They also examined documents found over the years, some of which have been collected online in a digital project, “Jefferson’s University … the early life,” an online searchable database of early University records.

“I found the students to be deeply invested in this project, and that remains gratifying,” Nelson said. “As we all know, the students of the University of Virginia care deeply about this place. That said, they also want to make sure that we work to transition from a love of place derived from false mythologies to a commitment to UVA  that acknowledges historical reality, and in so doing embracing Jefferson’s direction to follow truth wherever it may lead as we move forward into our next two centuries.”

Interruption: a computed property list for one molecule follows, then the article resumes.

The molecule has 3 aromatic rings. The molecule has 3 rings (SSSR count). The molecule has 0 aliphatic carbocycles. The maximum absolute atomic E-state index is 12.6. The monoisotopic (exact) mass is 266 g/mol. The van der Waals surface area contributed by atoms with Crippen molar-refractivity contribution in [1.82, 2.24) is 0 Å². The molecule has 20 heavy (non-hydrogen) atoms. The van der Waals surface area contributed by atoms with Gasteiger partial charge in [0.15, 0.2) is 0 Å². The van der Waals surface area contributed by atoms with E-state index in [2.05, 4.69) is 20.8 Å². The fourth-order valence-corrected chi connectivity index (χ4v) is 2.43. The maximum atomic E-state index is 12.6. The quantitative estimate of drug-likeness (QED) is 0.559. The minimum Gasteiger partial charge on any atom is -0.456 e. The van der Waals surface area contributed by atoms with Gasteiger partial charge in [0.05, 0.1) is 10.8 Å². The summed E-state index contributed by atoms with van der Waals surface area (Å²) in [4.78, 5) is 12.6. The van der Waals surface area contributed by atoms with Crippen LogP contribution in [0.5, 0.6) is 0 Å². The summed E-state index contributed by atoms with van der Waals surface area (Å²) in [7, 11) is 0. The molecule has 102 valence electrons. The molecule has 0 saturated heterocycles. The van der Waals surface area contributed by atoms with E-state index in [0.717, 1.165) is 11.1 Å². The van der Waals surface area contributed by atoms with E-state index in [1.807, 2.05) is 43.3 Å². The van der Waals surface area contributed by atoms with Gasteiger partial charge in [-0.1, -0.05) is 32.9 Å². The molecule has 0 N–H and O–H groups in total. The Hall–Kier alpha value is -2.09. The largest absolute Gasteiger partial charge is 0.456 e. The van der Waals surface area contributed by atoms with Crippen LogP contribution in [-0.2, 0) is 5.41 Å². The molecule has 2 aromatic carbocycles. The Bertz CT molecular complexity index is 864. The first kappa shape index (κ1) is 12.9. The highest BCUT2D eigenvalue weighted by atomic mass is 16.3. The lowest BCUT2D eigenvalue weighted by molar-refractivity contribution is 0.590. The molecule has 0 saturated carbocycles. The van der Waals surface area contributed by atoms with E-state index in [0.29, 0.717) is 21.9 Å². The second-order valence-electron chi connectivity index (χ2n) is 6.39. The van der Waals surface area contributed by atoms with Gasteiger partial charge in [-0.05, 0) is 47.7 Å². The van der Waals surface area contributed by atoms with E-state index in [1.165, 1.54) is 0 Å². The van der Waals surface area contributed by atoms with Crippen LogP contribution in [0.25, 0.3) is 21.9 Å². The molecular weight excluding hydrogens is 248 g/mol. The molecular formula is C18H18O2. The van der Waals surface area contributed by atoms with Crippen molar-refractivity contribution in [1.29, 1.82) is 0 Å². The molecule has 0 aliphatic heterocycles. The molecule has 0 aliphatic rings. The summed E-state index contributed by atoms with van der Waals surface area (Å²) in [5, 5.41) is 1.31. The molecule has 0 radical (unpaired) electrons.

His colleague, Andrew Johnston, who directs the School of Architecture’s Historic Preservation program and is teaching the second-semester class, said students this semester are determining, “What are the stories and how do we tell them in the best ways?”

Through both individual and group work, students will consider using technologies including digital representation, computer-aided modeling and 3-D printing to make models of what some of the outbuildings might have looked like, as well as more traditional means, such as drafting by hand, Johnston said. This work is being undertaken as an initiative associated with the “Jefferson’s University” digital project, the ongoing restoration work in the Academical Village and the President’s Commission on Slavery and the University, an initiative to understand and commemorate the landscapes of slavery at UVA. 

The students will work toward creating an exhibition that Johnston said he hopes will eventually be shown in the Rotunda when it reopens after its restoration.